Building Partnerships with Professor Guy Lloyd-Jones

Forbes Chair of Organic Chemistry, Professor Guy Lloyd-Jones, discusses his collaboration with TgK Scientific and how Edinburgh Innovations guided his project from the very beginning, helping him understand IP and patenting requirements.

Professor Guy Lloyd-Jones




Professor Guy Lloyd-Jones, School of Chemistry:

My name is Guy Lloyd-Jones. I'm an organic chemist here at the University of Edinburgh. My special area of interest is reaction mechanism.

The best technique for organic chemistry, for studying reactions and reactions medius, is Nuclear Magnetic Resonance, NMR. The initial aim was to generate an instrument, a new stopped-flow instrument, that we could use to look at reaction mechanisms.

I had no previous experience with stopped-flow. TgK Scientific had no previous experience with NMR. We began discussions. So, what we’ve developed is a probe and the reaction, instead of being assembled outside the instrument and placed in, all the reactants are held at a controlled temperature environment in this region and are mixed rapidly and then squirted into the tube here. So within about a tenth of a second, we can start measuring the reaction. For a fast reaction that’s pivotal in terms of watching things appear and disappear; information you'd never get with a conventional technique.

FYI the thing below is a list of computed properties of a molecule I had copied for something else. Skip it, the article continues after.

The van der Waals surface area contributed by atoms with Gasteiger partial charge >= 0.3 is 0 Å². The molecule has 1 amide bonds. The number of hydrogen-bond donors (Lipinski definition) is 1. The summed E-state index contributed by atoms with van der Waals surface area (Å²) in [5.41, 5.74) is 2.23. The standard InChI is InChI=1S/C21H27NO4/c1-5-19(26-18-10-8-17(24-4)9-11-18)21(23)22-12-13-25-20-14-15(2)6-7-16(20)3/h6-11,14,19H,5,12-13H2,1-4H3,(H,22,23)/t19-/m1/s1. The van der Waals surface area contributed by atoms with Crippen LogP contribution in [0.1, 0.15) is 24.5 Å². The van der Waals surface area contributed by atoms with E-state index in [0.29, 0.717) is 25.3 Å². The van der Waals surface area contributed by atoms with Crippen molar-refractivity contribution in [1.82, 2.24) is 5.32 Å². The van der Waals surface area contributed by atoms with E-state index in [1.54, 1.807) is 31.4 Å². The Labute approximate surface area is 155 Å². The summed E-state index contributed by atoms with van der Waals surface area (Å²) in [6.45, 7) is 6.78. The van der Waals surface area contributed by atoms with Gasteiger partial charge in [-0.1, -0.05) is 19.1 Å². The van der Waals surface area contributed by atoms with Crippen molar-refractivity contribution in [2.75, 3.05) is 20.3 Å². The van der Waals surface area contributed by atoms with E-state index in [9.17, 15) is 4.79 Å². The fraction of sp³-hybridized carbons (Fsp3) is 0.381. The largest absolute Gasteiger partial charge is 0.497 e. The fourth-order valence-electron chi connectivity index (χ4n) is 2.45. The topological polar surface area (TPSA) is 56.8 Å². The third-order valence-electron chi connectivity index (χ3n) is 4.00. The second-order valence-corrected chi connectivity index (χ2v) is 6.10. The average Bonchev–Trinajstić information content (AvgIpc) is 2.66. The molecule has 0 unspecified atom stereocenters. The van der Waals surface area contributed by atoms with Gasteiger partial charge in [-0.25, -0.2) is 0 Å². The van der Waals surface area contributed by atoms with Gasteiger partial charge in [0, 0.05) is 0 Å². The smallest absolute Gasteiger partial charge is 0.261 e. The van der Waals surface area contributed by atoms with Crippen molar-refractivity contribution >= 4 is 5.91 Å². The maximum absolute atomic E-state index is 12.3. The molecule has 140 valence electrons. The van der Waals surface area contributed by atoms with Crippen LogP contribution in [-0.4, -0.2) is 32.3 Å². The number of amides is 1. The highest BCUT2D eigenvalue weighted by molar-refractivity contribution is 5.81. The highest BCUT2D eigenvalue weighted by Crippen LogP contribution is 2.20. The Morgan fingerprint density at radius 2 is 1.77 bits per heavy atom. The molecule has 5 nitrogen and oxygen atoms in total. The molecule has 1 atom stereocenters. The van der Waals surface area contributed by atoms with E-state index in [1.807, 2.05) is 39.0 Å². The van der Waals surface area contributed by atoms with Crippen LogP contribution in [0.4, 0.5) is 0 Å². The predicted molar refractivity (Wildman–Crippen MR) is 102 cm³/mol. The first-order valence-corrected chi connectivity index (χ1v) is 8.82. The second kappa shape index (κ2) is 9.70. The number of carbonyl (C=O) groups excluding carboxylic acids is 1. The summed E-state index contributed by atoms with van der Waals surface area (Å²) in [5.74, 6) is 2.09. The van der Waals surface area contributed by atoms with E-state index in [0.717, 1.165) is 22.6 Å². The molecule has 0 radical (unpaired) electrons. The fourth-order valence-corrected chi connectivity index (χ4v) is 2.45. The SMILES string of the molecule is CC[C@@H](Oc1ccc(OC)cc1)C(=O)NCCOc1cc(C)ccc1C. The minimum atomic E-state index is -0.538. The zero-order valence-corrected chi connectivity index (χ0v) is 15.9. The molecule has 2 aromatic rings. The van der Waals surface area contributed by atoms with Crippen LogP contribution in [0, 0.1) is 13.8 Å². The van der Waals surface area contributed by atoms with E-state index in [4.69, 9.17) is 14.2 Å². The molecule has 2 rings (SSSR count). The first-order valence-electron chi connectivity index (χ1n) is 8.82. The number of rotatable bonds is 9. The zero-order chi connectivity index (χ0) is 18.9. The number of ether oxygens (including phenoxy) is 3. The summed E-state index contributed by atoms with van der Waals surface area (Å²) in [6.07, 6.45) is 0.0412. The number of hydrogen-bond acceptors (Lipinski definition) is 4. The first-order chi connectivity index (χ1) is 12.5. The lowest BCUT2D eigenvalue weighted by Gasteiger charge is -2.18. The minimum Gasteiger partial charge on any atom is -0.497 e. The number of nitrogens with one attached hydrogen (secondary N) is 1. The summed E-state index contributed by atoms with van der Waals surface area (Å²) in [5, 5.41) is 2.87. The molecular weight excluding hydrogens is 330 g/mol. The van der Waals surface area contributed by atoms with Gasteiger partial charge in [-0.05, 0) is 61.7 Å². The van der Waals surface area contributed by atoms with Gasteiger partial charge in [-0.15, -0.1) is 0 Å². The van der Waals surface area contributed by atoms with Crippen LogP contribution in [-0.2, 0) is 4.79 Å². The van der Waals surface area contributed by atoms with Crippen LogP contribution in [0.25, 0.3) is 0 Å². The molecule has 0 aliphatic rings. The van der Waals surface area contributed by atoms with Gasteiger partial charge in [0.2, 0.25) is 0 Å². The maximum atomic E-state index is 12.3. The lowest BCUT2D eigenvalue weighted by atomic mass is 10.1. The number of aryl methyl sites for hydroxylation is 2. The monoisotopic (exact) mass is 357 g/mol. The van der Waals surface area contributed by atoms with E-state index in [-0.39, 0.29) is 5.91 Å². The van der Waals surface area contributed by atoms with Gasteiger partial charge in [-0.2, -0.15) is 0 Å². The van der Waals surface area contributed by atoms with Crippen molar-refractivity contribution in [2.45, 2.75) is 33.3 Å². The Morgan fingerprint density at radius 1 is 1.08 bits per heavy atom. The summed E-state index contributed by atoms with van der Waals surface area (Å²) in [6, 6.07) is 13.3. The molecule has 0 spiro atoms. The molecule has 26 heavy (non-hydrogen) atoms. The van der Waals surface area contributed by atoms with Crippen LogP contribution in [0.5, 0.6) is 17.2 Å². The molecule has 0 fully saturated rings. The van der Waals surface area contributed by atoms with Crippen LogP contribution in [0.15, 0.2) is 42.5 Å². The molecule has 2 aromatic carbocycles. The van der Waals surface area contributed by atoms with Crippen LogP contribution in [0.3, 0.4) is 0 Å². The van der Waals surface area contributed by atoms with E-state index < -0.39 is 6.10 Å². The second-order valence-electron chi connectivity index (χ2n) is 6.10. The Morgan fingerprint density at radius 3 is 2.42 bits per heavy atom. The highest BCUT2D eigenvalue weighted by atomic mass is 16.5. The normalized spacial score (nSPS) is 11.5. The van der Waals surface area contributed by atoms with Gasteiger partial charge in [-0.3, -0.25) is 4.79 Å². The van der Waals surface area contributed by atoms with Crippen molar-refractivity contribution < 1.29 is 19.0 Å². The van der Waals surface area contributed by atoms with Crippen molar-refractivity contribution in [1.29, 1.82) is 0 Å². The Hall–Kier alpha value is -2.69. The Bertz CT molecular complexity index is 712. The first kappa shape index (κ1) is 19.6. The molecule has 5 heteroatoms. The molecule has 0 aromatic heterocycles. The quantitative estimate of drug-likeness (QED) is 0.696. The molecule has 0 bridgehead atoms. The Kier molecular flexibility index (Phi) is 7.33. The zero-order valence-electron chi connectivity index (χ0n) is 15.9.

Through discussions with colleagues in other universities and Industry, it became obvious that this new technique – which we were just getting going at the time – would be very, very useful and there would be a demand for it as a product.  

EI [Edinburgh Innovations] were instrumental in guiding us down that first path of what IP we could protect, the technical drawings, and whether we should patent or not. It was the Technology Transfer team that were instrumental, and I have great admiration for them for that.

So, I think a very important part of the overall process was the fact that the Business Development Executive was based, embedded, within the Chemistry department and so we’d already built up a relationship informally, day-to-day. Through our discussions about what was going on in my lab, it became clear that the device we developed with TgK, for this rapid assembly of reactions, could be a really important commercial product for both TgK and the University.

And what the IAA funding allowed us to do was take a postdoc off an existing project, excise them for six months with funding for their time, and the consumables required for the project and that bootstrapped the whole process and got us to market.


Ted King, TgK Scientific Ltd:

Our collaboration involved introducing a rapid mixing system into an NMR spectrometer and the funding enabled us to be very focused in bringing forward the development and that was successful. We were able to produce a commercially viable product. This has positive results for us as a business selling the product and it has positive results for science because it’s going to enable in-situ monitoring of fast reactions in NMR.


Professor Guy Lloyd-Jones, School of Chemistry:

Working with Industry allows me to quite often see that there are fundamental problems that apply directly to the processes that Industry are using, that they don’t have the time or expertise to solve. I’ve been able to apply fundamental research in an academic setting to help solve some of those problems with Industry.




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